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Affluent Christian Investor | December 3, 2023

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AboutPeter St. Onge, Author at Affluent Christian Investor

Peter St. Onge

Peter St. Onge

Professor St. Onge holds a Ph.D. in Economics from George Mason University, a B.A. in Economics and Political Science from McGill University, and is Series 65 licensed. He teaches business cycle analysis and strategy, edits the Austrian Investment Monthly newsletter, and is a former Mises Institute Fellow. He managed funds for a decade, across both the dot-com cycle and the 2008 Crisis. He lives online at Profits of Chaos.

Posts By Peter St. Onge

February 1, 2017 |

Is Trump a Genius or a Fool?

The singular question on Trump has always been is he a genius or a fool — I think we can all agree there’s no chance he’s neither. If he’s a genius, then the outrageous talk was a master strategy to … Read More

January 30, 2017 |

Precisely How Risky is the Dakota Pipeline?

On the Dakota pipeline, Wikipedia lists 29 oil spills in the past year, along 305,000 miles of hazardous liquid pipeline in the US. Average leak is 55,000 gallons, which is 1/10 of an Olympic pool, or 5 large tanker trucks.

Read More

January 26, 2016 |

Progressivism and Eugenics, Down the Memory Hole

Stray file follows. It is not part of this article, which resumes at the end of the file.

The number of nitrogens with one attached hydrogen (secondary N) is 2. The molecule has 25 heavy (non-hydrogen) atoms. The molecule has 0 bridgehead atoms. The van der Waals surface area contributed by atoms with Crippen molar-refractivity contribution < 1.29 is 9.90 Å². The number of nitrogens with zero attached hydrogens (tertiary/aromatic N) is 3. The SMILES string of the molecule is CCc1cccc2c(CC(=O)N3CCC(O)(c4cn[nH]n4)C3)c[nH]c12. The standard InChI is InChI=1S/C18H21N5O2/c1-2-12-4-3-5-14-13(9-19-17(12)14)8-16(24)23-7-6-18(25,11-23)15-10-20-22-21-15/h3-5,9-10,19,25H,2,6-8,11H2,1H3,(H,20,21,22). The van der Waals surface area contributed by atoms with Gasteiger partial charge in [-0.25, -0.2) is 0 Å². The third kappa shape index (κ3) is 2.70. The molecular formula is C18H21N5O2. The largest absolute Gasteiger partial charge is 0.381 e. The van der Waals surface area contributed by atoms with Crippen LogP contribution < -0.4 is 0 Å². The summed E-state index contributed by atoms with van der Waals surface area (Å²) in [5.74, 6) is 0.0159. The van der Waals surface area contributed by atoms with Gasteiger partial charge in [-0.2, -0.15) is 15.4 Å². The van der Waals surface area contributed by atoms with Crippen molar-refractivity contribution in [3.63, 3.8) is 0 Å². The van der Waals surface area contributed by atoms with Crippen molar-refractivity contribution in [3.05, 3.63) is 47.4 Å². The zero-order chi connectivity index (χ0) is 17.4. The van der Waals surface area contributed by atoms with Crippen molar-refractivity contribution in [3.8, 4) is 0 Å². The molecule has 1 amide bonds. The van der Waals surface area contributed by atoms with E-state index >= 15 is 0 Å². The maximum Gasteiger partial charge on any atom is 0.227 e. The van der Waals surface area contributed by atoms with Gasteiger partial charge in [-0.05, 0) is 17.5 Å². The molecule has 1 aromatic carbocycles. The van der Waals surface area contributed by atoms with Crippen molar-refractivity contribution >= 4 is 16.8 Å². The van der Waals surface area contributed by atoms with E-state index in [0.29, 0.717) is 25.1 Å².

Progressives’ slickest trick is that every time their policies fail they claim “No, that wasn’t ‘real’ Progressivism.”

It’s the “No True Scotsman” fallacy. The fallacy that “your people” would never do something bad and, if they ever do, well those … Read More

October 22, 2015 |

Monetary Stimulus as History’s Weapon of War

Throughout history armies have used counterfeit currency as a weapon of war. Interestingly enough, the method used is nearly precisely what central banks do today to their own economies. The history of monetary stimulus as weapon of war informs … Read More

July 14, 2015 |

Bubble Bursting? Look at Bankruptcy Rates

Credit indicators are important in the Austrian understanding of the business cycle. Today we’ll look at one of the more important: bankruptcies.

First, why bankruptcies matter. It seems obvious — bankruptcies come in bad times — but let’s trace … Read More

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